"Lunch," Steve announced.
"I could eat a horse." Jamie allowed as he eased himself out of his seat.
"You're not in Belgium now." Mark supplied with a grin.
"They don't, do they?" Sal asked.
"Let's just say the red meat isn't all cow based." Mark disclosed.
"Come on guys, time's a wasting," Jemma prompted.
We made our way up to the Autogrill Schweiz where Dad's language skills – he can get by in German, were already being put to use at the checkout. As we waited I surveyed the menu boards, everything from ‘American Burger' to ‘Rösti' – something for everyone by the looks of it.
“Okay everyone, get what you want to eat – nothing too extravagant please, the girl on the checkout will put it on a tab for me to pay once you're all done.” Chris informed us.
“No caviar then?” Laura sighed.
“Have to settle for the T-bone I guess.” I added as we headed to the tray pickup.
“You are kidding, I hope?” Jemma enquired.
“Might be a bit heavy for lunch I guess,” I deadpanned.
“What's in Tagessuppe Drew?” Mand asked peering into the tureen.
I was tempted to run her a line but it wouldn't be fair would it?
“That's soup of the day which looks like cabbage soup with sliced sausage, Bauernesuppe in German. Actually I think I'll partake of that.” I decided.
“Cabbage soup?” Jemma confirmed.
“Tastes better than it sounds, see?” I proffered the bowl I had just filled.
“Think I'll give it a miss today.”
“They've got Gulashsuppe.” I noted.
“Ooo I really like goulash.” Sal enthused.
You don't really want to hear the full conversation, suffice to say that even in these cosmopolitan days some of my teammates were less than enthusiastic about what I now consider standard fare, the Leberknödel looked especially tasty. Still, by the time we got to the checkout everyone had something on their tray, I got a bowl of fries to top up the soup. They had bottles of Radler on offer, so the curious selected that, others had cups of the assorted soft drinks available from the dispensers.
“You eat this stuff all the time?” Claire asked, poking at her Schnitzel.
“Course, you want to squeeze the lemon over it, gives it a bit more interesting taste.”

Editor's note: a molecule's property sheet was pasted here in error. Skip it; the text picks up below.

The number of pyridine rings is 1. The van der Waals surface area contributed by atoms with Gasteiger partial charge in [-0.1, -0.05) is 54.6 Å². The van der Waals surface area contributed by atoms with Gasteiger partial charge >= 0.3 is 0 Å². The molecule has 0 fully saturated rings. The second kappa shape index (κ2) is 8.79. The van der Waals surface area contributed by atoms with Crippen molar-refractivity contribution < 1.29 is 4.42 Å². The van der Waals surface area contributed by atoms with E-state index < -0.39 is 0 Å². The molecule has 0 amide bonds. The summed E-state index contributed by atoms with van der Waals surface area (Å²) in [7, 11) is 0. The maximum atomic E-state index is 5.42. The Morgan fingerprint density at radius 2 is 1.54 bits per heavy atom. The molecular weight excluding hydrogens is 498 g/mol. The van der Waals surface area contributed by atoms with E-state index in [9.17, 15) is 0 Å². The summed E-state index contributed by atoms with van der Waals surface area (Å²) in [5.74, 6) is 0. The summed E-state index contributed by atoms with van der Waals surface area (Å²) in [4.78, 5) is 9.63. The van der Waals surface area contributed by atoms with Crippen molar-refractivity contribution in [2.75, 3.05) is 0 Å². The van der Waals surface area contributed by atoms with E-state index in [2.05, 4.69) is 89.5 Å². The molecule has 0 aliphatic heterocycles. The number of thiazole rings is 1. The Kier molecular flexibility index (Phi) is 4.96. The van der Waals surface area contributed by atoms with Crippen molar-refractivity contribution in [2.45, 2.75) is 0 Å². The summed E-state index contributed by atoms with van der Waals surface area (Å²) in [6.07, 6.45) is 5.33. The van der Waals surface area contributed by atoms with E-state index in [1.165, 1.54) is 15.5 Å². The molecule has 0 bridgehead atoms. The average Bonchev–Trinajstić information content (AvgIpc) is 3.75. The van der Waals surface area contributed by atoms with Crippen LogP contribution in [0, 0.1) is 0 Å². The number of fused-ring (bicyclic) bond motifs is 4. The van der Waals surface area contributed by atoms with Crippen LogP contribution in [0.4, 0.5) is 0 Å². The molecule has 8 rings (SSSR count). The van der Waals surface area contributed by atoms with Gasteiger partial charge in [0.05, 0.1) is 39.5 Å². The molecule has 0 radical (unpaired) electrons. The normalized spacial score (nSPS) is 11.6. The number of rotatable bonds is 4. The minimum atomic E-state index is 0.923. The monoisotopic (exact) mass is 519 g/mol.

My soup, by now not so hot, was still pretty good, it seems like months since I had Bauernesuppe – it's probably five or six weeks. Of course our chaperones gathered together on one table leaving us mere riders to our own devices. Somehow that meant I was sat with the girls whilst the rest of the male team members shared another table a few metres away.
When we set off again Chris was at the wheel of the minibus and somehow Caro and Jemma wheedled their way into Dad's Mercedes, huh! Despite the oh so brief visit to Switzerland on the way to the bike show, I've never really seen anything of the country and almost as soon as we turned off onto the A2, the motorway that'll take us nearly all the way to our destination, the road started to climb. When we entered the maw of the Arisdorf tunnel I felt robbed, at a little less than three km it's long by most people's standards but to the Swiss, well this is just a tiddler.
We emerged into the Aare valley where we got our first glimpse of the still distant, like 100km distant, high Alps. I spotted one of the famous yellow Post buses as the motorway descended steeply towards the valley below. We were swallowed by another tunnel, which spat us out almost on the valley floor.
Over the River Aare then a steady climb before dropping to our first Swiss lake, Sursee. The traffic was fairly busy but with commercial traffic restricted at the weekends our bus was one of the slower vehicles heading Alp ward. Exit signs soon suggested our approach to Luzern but the motorway utilises a series of subterranean roadways to transit the city, our first glimpse of Vierwaldstattersee was several K beyond.